Remembering Emong Morales

Sad and sorry to hear of Emong’s passing. He is the first and most dedicated colleague, friend, and partner I have ever met in ADB projects. He was my age, a devout Christian, whom I worked with for nearly 20 years. In him, I saw the excellent qualities of honesty, professionalism, kindness, modesty, and persistence. Many of the project execution plans, manuals, tools, and communication templates I use today were developed together with him and have been updated to fit my current projects (especially those with smart content). He is a very good project manager. As long as the project is monitored by him, there will not be any big mistake! May there be no pain in heaven for Emong.

Zhou Weidong, former ADB Officer

I am so very sad, really heartbroken as I have always remembered Emong as my role model of impeccable integrity, outstanding intellect, and true compassion. He had the humanity and credentials that we all aspire for in the development world – a deep understanding of people and their needs. I will never forget the wonderful times we had during our Fisheries days, not just the personal connection, but also the highly disciplined management of the program. Emong’s passing is a shock that will take some time to pass.  

Albab Akanda, former ADB Officer

Emong, my friend and compatriot during my 12-year journey in ADB (as a consultant of many of my projects), passed away yesterday morning in Manila to his eternal abode. A man who represented the highest standards of human dignity, compassion, honesty, and sincerity, may no longer be with us, but Emong’s life journey is an exemplary embodiment of what a human life should and could be. You have left us, Emong, but you will forever remain as a bright spot and an inspirational friend to me. May your soul be graced by the Almighty’s love and eternal peace and may the Almighty give strength to your family to bear this loss. May you now rest happily in your eternal journey. Your saying, “Mr. Islam,” will eternally ring in my ears. You will be sorely missed, Emong.

Nasimul Islam, former ADB Officer

My Adventures with Emong

Adventure is not the usual word one would associate with Emong, but in his determination to pursue the project goals, some field trips became adventure trips because our project leader was oblivious to discomfort and danger.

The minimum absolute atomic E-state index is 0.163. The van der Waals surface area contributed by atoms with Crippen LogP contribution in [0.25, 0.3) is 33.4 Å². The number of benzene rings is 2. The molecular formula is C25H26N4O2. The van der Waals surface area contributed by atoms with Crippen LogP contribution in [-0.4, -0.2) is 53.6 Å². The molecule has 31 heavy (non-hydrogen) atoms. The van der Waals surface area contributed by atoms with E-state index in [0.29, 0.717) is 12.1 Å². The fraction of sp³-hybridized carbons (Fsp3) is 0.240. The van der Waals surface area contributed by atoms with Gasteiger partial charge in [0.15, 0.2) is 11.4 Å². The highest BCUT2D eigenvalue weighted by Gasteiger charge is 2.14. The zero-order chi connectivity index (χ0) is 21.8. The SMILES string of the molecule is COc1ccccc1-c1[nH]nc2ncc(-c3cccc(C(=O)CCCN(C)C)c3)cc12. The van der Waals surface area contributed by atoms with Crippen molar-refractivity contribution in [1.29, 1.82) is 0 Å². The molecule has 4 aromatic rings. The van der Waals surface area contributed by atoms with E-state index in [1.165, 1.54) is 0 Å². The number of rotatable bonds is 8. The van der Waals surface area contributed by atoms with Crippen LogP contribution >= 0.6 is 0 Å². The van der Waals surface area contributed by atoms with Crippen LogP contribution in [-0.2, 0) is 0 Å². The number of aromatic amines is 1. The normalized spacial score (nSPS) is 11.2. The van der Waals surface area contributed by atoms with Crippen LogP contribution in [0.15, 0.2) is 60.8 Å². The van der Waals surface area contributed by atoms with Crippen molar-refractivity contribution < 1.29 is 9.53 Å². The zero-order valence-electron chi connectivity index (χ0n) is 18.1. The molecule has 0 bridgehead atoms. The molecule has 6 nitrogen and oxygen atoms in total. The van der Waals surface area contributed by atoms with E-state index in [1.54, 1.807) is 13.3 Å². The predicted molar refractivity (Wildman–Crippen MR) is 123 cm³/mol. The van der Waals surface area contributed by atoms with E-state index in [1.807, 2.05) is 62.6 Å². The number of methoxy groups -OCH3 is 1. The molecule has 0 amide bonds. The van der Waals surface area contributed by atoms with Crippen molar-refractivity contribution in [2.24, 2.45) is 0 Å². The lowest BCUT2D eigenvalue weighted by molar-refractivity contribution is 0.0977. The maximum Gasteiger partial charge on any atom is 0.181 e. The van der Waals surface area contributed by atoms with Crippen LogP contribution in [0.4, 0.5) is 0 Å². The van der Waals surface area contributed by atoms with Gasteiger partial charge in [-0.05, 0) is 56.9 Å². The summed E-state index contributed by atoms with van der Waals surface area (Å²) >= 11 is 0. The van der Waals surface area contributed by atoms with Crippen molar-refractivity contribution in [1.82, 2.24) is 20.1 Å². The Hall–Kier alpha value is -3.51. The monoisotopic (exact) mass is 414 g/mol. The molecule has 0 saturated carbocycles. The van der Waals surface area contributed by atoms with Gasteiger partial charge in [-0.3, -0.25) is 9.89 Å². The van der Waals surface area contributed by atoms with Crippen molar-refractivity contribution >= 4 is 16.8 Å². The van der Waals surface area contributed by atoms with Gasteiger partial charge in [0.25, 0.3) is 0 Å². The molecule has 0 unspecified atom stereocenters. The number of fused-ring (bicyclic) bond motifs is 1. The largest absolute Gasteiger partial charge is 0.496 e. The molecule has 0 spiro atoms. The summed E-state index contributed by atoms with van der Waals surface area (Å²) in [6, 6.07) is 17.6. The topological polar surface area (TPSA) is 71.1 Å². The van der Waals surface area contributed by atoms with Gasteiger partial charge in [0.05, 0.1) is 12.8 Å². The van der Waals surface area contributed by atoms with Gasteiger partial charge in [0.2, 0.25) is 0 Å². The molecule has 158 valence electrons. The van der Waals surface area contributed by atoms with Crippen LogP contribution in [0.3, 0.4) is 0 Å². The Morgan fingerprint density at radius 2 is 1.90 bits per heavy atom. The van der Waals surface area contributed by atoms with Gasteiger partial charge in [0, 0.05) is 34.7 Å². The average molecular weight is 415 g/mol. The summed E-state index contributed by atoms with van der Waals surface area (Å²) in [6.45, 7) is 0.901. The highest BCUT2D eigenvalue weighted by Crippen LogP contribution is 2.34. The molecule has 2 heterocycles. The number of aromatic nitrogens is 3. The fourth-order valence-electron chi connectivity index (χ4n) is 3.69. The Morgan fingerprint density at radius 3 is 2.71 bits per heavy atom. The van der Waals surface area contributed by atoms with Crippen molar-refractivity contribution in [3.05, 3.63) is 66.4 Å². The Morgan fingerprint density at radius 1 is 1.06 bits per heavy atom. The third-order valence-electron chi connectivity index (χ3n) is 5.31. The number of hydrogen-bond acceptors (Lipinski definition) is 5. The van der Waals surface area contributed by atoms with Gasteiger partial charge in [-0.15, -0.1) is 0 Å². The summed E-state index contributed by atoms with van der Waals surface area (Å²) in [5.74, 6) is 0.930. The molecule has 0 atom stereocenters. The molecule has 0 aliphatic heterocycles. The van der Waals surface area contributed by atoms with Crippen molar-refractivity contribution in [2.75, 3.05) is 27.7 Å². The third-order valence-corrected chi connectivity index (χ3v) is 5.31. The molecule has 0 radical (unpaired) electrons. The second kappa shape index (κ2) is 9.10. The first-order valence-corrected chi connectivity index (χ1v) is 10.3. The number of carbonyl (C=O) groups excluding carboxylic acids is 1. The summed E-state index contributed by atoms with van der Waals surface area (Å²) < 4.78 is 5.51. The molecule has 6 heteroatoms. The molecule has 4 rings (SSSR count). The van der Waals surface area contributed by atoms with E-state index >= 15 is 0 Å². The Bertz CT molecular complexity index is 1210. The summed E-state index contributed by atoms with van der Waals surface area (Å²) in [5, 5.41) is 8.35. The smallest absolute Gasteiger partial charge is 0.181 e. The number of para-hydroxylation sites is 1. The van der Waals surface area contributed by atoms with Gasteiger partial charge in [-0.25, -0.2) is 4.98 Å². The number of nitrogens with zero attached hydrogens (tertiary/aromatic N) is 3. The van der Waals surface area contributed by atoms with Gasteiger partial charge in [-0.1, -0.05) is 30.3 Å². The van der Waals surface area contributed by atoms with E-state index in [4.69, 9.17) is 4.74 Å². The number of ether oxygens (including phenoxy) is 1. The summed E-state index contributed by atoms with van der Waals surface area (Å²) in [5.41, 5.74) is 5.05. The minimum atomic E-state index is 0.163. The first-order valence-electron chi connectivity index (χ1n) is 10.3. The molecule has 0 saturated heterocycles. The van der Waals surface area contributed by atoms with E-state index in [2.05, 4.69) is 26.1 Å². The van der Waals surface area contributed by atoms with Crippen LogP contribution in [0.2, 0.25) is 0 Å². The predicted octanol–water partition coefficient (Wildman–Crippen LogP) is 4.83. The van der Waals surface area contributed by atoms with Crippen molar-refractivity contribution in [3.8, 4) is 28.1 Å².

My first fisheries consultancy was for the Northern Palawan Fisheries Development  Project way back in the early 1980s. Our first destination was Coron, the jumping point to Northern Palawan.  In those days, Coron was a really hickey town without any commercial flights,  no hotels or restaurants.  We took a small plane, a five- seater, so small that one just climbs into it, no stairs needed. And of course, flights were so rare that the plane accommodated ten passengers instead of five.

I was the only woman in the team, so Emong arranged for me to sleep at the only two-story house in Coron, with a hardware store below, which  seemed to keep  business until the wee hours of the morning.  Breakfast was self made in the boat, i.e., instant coffee and pan de sal. We were crossing Linapacan Strait to reach the first  project site.  Emong’s team had erected a shack, with one elevated room measuring at most 3m x 3m. The floor was made of reeds, and we spread out carton boards as cushion. We slept one next to another, some eight of us. The next morning, we had to walk some 100 meters to a small creek to do our ablutions.

The next adventure was already under the Fisheries Sector Program 1 in 1986/87.  We were going to Alabat Island starting from Calauag, Quezon. We were not told  that Calauag cove is an estuary, and we could not land there on our return as it would be low tide by then. The banquero (boatman) landed us in the next town, Lopez. The question was how to get us back to Calauag,  about 15 km away, where our vehicle was waiting for us (no communication,  as there was no cellphone yet).  We were pointed to a makeshift trolley that plied the Lopez-Calauag route. The trolley ran on the rail tracks, powered by the ubiquitous Briggs & Stratton engine.  I guess the operator could feel the vibration of an oncoming train, because all of a sudden he would stop, get us all out of the trolley, unload the assortment of cargo, and finally get  the trolley off the rail tracks. After the train had passed by, he then put back the trolley on the rail tracks, reloaded the cargo, and then we boarded again.  I think we made two stops like this before we reached Calauag.